James Moore, New York’s longest-serving prisoner, dies

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James Moore, the longest serving prisoner in New York, died on April 30 at Coxsackie Correctional Facility south of Albany, his wife says. Moore was 90 years old. He pleaded guilty in 1963 to the brutal murder of Pamela Moss, a Penfield teenager.

After 60 years in custody, Moore was paroled in 2022 after nearly two dozen failed bids. Due to his medical condition—including hip fractures, kidney disease, and the partial amputation of both legs—and despite efforts of prison staff to arrange for his relocation, no nursing facility was found with a bed or services available for his care. As a consequence, Moore remained in the prison medical unit, where he died.

Moore’s wife of 35 years, Joyce Smith-Moore, of Auburn, told me that Moore suffered a mild stroke days before his death. His body, she said, has been cremated.

In 1963, Moore, then 28, was living in Webster with his first wife and their three children. He was working as a gardener in the neighborhood of the Moss family in Penfield when he saw 14-year-old Pamela Moss on her way to an after-school babysitting job. The horrific nature of the crime, the manhunt for the killer, and Moore’s arrest was major news throughout Rochester and the upstate area.

In confessing, Moore said he hadn’t planned the attack, but when he saw Pamela he approached her as she took a shortcut through the woods. He said he talked to her of the beauty of the woods, then grabbed her around the waist and suffocated her by putting his arm over her mouth. After she was dead, he raped her and dumped her body in shallow water near a quarry.

While in Monroe County jail, Moore attempted suicide, but soon agreed to a plea: In exchange for the state not pursuing the death penalty, he would plead guilty to first-degree murder and receive a sentence of what was then called “natural life.”

During his decades of prison, Moore maintained a clean record with few behavioral violations. He completed psychological counseling, earned three college-level degrees, and became a teacher of Buddhist meditation. He publicly acknowledged responsibility for his crime and expressed remorse. 

In 2007, while researching his case for an article, I visited Moore at Cayuga Correctional Facility south of Auburn, where he was then being held. He was 73, and still able to walk.

I asked him why he hadn’t ever contacted the Moss family to express remorse directly to them. He’d considered doing so, he told me, but said the family has “suffered enough” and thought that contacting them might be “rubbing salt in the wounds.”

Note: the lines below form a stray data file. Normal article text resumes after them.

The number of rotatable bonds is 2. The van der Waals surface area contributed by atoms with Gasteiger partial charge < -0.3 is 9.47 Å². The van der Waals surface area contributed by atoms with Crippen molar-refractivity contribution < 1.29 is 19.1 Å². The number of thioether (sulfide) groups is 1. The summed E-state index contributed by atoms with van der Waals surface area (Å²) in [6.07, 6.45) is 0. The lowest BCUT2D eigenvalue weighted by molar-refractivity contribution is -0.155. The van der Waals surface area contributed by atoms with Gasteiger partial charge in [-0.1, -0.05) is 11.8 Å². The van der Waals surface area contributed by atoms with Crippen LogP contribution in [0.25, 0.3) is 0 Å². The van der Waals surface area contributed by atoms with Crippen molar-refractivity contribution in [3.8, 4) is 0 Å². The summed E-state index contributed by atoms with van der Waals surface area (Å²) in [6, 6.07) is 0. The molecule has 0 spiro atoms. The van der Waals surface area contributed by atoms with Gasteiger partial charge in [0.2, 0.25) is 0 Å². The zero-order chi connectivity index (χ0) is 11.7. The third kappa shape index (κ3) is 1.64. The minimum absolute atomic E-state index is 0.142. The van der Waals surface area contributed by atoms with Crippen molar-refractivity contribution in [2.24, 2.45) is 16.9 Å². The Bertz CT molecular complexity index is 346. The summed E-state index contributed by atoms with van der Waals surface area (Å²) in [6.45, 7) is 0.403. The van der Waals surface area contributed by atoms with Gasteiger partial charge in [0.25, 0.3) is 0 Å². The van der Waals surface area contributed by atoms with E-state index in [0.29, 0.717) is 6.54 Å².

“I do have a lot of remorse, though,” he told me. “I’m extremely sorry for the family, and that it’s caused them so much pain over the years.”

Moore also spoke about his achievements in prison—particularly his work as a mentor to younger inmates—and about a sense of calm he’d found through Buddhism.

“I can’t change what I did that day,” he said, referring to Pamela Moss’s brutal murder, “but I sure as hell can change myself. I was ashamed of who I was when I came in here—that’s why I tried to kill myself—but I’m not ashamed of who I’ve become.”

Peter Lovenheim is Washington correspondent for the Rochester Beacon. He is author of In the Neighborhood and other works. His newest book, Gift Shop of Gratitude, will be published this November. He can be reached at [email protected].

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3 thoughts on “James Moore, New York’s longest-serving prisoner, dies

  1. Thank you for this story. Many people have been able to turn their lives around in prison or in spite of prison. I hope people are listening.

    Joy Bergfalk
    Coffee Connection, Executive Director

  2. Thank you for this story. A heinous crime, admitted to, as well as his self-loathing as a young man. Importantly, I am grateful to know how life changed for him, his enviable behavior over so many years in a violent place, and his generous service to other inmates, who will remember him for his caring about them. There have been, and are, others human beings like him making meaningful life out of “doing time”.

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